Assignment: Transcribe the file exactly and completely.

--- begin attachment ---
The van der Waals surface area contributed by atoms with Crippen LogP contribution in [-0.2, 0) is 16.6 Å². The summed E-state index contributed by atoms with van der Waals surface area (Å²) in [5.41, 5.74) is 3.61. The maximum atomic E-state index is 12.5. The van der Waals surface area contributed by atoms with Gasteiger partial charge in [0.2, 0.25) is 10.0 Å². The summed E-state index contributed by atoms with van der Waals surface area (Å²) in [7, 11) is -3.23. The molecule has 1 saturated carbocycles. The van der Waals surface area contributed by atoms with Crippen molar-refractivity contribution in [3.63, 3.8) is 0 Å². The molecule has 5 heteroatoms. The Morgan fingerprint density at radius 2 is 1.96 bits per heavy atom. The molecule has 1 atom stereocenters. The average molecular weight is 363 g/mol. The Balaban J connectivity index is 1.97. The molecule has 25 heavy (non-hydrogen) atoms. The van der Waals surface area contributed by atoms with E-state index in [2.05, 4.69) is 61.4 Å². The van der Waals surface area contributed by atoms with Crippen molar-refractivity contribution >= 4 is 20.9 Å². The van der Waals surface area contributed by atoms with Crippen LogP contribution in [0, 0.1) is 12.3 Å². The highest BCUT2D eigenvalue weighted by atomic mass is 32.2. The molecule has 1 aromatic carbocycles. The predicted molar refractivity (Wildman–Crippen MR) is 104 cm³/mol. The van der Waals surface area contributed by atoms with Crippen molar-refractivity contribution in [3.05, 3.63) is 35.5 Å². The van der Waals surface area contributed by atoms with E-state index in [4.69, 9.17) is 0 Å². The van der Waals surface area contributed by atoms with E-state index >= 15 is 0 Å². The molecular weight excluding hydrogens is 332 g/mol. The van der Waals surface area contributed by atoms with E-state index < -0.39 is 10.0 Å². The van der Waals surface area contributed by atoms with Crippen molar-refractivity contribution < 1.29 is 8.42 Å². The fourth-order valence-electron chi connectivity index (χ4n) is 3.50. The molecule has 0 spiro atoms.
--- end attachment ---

The van der Waals surface area contributed by atoms with Crippen LogP contribution in [-0.2, 0) is 16.6 Å². The summed E-state index contributed by atoms with van der Waals surface area (Å²) in [5.41, 5.74) is 3.61. The maximum atomic E-state index is 12.5. The van der Waals surface area contributed by atoms with Gasteiger partial charge in [0.2, 0.25) is 10.0 Å². The summed E-state index contributed by atoms with van der Waals surface area (Å²) in [7, 11) is -3.23. The molecule has 1 saturated carbocycles. The van der Waals surface area contributed by atoms with Crippen molar-refractivity contribution in [3.63, 3.8) is 0 Å². The molecule has 5 heteroatoms. The Morgan fingerprint density at radius 2 is 1.96 bits per heavy atom. The molecule has 1 atom stereocenters. The average molecular weight is 363 g/mol. The Balaban J connectivity index is 1.97. The molecule has 25 heavy (non-hydrogen) atoms. The van der Waals surface area contributed by atoms with E-state index in [2.05, 4.69) is 61.4 Å². The van der Waals surface area contributed by atoms with Crippen molar-refractivity contribution >= 4 is 20.9 Å². The van der Waals surface area contributed by atoms with Crippen LogP contribution in [0, 0.1) is 12.3 Å². The highest BCUT2D eigenvalue weighted by atomic mass is 32.2. The molecule has 1 aromatic carbocycles. The predicted molar refractivity (Wildman–Crippen MR) is 104 cm³/mol. The van der Waals surface area contributed by atoms with Crippen molar-refractivity contribution in [3.05, 3.63) is 35.5 Å². The van der Waals surface area contributed by atoms with E-state index in [4.69, 9.17) is 0 Å². The van der Waals surface area contributed by atoms with E-state index >= 15 is 0 Å². The molecular weight excluding hydrogens is 332 g/mol. The van der Waals surface area contributed by atoms with E-state index < -0.39 is 10.0 Å². The van der Waals surface area contributed by atoms with Crippen molar-refractivity contribution < 1.29 is 8.42 Å². The fourth-order valence-electron chi connectivity index (χ4n) is 3.50. The molecule has 0 spiro atoms.